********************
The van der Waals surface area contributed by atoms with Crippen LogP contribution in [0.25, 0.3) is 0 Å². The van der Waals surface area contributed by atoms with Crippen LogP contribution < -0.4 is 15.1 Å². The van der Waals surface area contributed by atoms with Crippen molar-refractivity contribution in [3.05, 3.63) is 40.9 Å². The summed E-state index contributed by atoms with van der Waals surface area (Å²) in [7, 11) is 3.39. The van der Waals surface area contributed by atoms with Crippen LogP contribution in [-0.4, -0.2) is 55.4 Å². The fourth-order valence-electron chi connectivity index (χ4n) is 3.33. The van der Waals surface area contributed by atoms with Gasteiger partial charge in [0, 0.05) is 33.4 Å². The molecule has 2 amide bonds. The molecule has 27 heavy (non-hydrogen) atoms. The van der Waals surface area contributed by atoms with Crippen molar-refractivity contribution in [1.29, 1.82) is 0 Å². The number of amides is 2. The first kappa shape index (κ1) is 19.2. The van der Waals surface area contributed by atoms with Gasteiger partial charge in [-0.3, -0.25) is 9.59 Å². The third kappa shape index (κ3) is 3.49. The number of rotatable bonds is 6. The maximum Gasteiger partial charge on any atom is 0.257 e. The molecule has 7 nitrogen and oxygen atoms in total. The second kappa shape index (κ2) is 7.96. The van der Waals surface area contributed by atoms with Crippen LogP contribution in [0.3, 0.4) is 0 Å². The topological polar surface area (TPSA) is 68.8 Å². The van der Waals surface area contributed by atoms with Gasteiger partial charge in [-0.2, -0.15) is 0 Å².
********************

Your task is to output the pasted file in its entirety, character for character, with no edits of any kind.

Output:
The van der Waals surface area contributed by atoms with Crippen LogP contribution in [0.25, 0.3) is 0 Å². The van der Waals surface area contributed by atoms with Crippen LogP contribution < -0.4 is 15.1 Å². The van der Waals surface area contributed by atoms with Crippen molar-refractivity contribution in [3.05, 3.63) is 40.9 Å². The summed E-state index contributed by atoms with van der Waals surface area (Å²) in [7, 11) is 3.39. The van der Waals surface area contributed by atoms with Crippen LogP contribution in [-0.4, -0.2) is 55.4 Å². The fourth-order valence-electron chi connectivity index (χ4n) is 3.33. The van der Waals surface area contributed by atoms with Gasteiger partial charge in [0, 0.05) is 33.4 Å². The molecule has 2 amide bonds. The molecule has 27 heavy (non-hydrogen) atoms. The van der Waals surface area contributed by atoms with Crippen molar-refractivity contribution in [1.29, 1.82) is 0 Å². The number of amides is 2. The first kappa shape index (κ1) is 19.2. The van der Waals surface area contributed by atoms with Gasteiger partial charge in [-0.3, -0.25) is 9.59 Å². The third kappa shape index (κ3) is 3.49. The number of rotatable bonds is 6. The maximum Gasteiger partial charge on any atom is 0.257 e. The molecule has 7 nitrogen and oxygen atoms in total. The second kappa shape index (κ2) is 7.96. The van der Waals surface area contributed by atoms with Crippen LogP contribution in [0.3, 0.4) is 0 Å². The topological polar surface area (TPSA) is 68.8 Å². The van der Waals surface area contributed by atoms with Gasteiger partial charge in [-0.2, -0.15) is 0 Å².